As a small business owner, you may think you don’t have to worry too much about creating a personal brand. Those ‘brand’ things are for bigger companies, the ones with budgets that rival a professional sports team. But the truth is, as a small business owner, you can benefit from creating a personal brand. In fact, you may even benefit more than the multi-million corporations.
As a small business owner, developing a personal brand can help you and your company in the following ways.
You become an expert.
For better or worse, you are who people say you are. If you don’t take the steps to mold your own brand, someone may come along and help “mold” it for you. And it may not always be positive. By creating a personal brand, you help people get to know you for exactly what you want to be known for. Being active on your blog or site community, using social media, and taking steps to own your Google 10, can all be combined to give someone a compelling picture of who you are when doing research. Customers want to associate themselves with people they trust are experts in their field. By speaking and presenting yourself as an expert, you help elevate yourself onto a new pedestal and build social capital.
You become trusted.
Well, of course, you’ll probably say. If you’re an expert, then it means people trust you! But in social media, we’re not talking about that kind of trust. We’re talking about building relationships and friend trust. We’re talking about creating a brand around yourself that allows people to feel as if they know you – that they’ll trust your recommendations and not just that you know what you’re talking about. I think this is the strongest component as to why small business owners need to create personal brands. Because it takes you from business owner to friend. People don’t necessarily buy from experts. They buy from their friends and people they trust on a personal level. Creating a brand around who you are breaks down that cold third wall and lets people feel like they already know what you’re about.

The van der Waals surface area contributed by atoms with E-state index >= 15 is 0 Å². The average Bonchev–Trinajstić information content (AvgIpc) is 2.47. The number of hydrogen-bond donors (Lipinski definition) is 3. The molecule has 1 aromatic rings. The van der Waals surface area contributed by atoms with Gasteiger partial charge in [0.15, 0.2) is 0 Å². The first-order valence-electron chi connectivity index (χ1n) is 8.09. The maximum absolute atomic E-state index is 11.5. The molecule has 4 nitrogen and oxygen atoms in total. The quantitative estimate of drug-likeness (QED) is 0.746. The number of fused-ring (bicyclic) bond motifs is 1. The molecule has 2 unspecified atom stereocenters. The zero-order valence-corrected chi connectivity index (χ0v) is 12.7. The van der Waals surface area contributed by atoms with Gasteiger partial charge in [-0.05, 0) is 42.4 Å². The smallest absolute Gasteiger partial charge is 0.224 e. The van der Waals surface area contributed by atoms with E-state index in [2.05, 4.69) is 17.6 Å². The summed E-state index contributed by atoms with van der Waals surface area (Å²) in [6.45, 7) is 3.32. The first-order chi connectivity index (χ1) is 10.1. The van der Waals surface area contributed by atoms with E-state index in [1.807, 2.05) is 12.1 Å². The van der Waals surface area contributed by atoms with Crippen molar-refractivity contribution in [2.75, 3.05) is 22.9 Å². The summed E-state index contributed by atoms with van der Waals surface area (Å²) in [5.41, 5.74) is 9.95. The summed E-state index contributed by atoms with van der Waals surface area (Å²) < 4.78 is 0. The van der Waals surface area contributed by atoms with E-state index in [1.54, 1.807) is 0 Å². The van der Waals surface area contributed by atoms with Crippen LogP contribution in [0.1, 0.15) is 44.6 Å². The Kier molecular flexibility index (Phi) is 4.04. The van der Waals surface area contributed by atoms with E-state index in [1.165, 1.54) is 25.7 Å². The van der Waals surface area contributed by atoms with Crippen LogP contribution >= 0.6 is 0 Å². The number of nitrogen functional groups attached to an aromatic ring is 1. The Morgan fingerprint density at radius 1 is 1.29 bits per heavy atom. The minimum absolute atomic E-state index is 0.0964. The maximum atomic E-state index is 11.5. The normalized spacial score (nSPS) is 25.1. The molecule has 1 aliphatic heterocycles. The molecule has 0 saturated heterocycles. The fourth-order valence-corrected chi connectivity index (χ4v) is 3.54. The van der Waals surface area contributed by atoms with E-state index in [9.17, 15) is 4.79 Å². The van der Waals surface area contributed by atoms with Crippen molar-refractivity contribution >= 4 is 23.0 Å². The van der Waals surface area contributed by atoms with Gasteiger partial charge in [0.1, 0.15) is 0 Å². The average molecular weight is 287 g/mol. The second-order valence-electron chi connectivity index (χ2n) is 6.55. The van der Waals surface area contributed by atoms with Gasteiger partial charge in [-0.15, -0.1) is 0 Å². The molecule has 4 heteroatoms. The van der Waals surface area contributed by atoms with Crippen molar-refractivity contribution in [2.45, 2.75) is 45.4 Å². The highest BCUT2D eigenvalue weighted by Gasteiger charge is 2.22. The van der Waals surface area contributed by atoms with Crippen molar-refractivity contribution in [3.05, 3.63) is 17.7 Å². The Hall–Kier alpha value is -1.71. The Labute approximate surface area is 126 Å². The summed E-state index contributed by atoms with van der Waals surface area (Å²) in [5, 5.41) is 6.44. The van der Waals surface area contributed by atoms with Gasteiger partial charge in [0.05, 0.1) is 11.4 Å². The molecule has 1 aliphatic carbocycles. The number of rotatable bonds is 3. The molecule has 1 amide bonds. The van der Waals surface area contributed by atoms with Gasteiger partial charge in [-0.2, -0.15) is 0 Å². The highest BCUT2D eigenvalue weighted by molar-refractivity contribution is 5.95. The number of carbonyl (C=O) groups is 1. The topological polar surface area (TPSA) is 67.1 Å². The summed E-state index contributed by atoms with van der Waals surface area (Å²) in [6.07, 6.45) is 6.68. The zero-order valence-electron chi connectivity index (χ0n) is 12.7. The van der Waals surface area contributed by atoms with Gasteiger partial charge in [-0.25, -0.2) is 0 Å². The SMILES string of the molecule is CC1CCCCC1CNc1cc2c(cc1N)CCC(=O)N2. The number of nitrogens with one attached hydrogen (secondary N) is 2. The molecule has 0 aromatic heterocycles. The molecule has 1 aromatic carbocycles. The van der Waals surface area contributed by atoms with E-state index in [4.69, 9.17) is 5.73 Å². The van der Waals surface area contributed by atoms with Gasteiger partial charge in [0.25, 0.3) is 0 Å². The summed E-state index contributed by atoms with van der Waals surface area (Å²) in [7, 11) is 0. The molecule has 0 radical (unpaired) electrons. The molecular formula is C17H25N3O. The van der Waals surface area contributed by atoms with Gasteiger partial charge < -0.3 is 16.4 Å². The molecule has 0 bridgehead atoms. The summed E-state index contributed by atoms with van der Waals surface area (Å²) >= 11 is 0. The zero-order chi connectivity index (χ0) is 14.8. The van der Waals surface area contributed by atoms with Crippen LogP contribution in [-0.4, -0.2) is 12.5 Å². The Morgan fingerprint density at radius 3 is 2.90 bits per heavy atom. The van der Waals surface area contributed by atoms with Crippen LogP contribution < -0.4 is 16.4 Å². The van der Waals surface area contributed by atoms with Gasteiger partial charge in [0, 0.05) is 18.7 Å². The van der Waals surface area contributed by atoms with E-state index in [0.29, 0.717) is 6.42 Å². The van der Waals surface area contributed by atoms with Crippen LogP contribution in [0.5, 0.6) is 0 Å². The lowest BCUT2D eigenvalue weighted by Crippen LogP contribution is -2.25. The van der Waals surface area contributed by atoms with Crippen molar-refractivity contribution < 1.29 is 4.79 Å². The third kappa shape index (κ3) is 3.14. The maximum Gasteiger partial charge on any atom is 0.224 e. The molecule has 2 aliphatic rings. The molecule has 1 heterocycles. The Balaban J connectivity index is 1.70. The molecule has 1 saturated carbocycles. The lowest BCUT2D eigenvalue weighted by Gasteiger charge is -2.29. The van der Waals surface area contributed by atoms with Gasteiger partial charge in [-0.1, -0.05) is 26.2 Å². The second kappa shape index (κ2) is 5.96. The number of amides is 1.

Your community becomes an information hub.
By creating a personal brand, you also strengthen your site community. If you’re an expert, then it’s assumed that your community is an authority as well. Pretty soon you become the go-to hub for your particular topic. This will help you to gain blog subscribers, attract new leads, and generate great site discussions to build your community. The more authority you can bring to your community, the more that’s going to transfer over to your services and the more people will want to do business with you.
You become part of your story.
At some point, personal branding becomes storytelling. Through your brand, you give your customers something to hold on to. You bring them into your story and, by association, make your company a whole lot more interesting in their eyes. Jonathan Fields had a great post yesterday about business, branding and the art of storytelling that I think intersects really well here. I’d encourage you to give it a read. We’re seeing more and more businesses adopt this storytelling approach to marketing. And they’re doing it because it’s incredibly impactful. People want to do business with companies they have a relationship with. When you engage them in your story, you make them invested in what you offer.
You stand out.
Creating a personal brand helps make you memorable. It makes you stand out among all the other local companies that do what you do and it gives people a reason to come to you instead. A brand that’s memorable is easier to find and recall in our brain. That’s the company we go to when we’re in a pinch and are looking for someone to fill the need. It gives you a step up against everyone else out there.
Those are a few of the reasons why I think it’s so vital for small business owners to be proactive about building their personal brands. What have been your experiences with brands, either creating your own or interacting with the brands of others?